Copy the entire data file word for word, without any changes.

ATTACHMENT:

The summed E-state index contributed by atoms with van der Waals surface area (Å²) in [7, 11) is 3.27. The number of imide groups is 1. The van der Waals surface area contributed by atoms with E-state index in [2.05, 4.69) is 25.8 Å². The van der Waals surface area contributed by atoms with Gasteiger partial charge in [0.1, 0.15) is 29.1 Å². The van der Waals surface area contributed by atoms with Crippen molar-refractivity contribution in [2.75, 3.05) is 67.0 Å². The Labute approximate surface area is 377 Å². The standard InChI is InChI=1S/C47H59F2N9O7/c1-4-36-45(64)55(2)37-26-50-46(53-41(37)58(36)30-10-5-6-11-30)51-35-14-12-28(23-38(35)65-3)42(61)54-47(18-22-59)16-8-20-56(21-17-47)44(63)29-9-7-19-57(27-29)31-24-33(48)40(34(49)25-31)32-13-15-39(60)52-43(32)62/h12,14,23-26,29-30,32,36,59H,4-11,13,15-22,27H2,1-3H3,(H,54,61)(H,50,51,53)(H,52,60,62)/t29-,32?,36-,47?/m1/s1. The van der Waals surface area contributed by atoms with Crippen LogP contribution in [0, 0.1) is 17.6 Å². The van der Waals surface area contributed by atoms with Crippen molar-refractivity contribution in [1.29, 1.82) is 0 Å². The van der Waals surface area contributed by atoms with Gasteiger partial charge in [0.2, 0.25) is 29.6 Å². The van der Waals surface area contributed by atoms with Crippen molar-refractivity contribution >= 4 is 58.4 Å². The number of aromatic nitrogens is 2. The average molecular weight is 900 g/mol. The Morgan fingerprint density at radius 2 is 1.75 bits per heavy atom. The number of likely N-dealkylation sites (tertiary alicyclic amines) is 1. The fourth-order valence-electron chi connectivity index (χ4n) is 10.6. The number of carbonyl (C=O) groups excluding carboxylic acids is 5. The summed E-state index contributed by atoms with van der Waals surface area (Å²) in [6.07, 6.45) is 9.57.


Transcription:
The summed E-state index contributed by atoms with van der Waals surface area (Å²) in [7, 11) is 3.27. The number of imide groups is 1. The van der Waals surface area contributed by atoms with E-state index in [2.05, 4.69) is 25.8 Å². The van der Waals surface area contributed by atoms with Gasteiger partial charge in [0.1, 0.15) is 29.1 Å². The van der Waals surface area contributed by atoms with Crippen molar-refractivity contribution in [2.75, 3.05) is 67.0 Å². The Labute approximate surface area is 377 Å². The standard InChI is InChI=1S/C47H59F2N9O7/c1-4-36-45(64)55(2)37-26-50-46(53-41(37)58(36)30-10-5-6-11-30)51-35-14-12-28(23-38(35)65-3)42(61)54-47(18-22-59)16-8-20-56(21-17-47)44(63)29-9-7-19-57(27-29)31-24-33(48)40(34(49)25-31)32-13-15-39(60)52-43(32)62/h12,14,23-26,29-30,32,36,59H,4-11,13,15-22,27H2,1-3H3,(H,54,61)(H,50,51,53)(H,52,60,62)/t29-,32?,36-,47?/m1/s1. The van der Waals surface area contributed by atoms with Crippen LogP contribution in [0, 0.1) is 17.6 Å². The van der Waals surface area contributed by atoms with Crippen molar-refractivity contribution in [1.29, 1.82) is 0 Å². The van der Waals surface area contributed by atoms with Gasteiger partial charge in [0.2, 0.25) is 29.6 Å². The van der Waals surface area contributed by atoms with Crippen molar-refractivity contribution >= 4 is 58.4 Å². The number of aromatic nitrogens is 2. The average molecular weight is 900 g/mol. The Morgan fingerprint density at radius 2 is 1.75 bits per heavy atom. The number of likely N-dealkylation sites (tertiary alicyclic amines) is 1. The fourth-order valence-electron chi connectivity index (χ4n) is 10.6. The number of carbonyl (C=O) groups excluding carboxylic acids is 5. The summed E-state index contributed by atoms with van der Waals surface area (Å²) in [6.07, 6.45) is 9.57.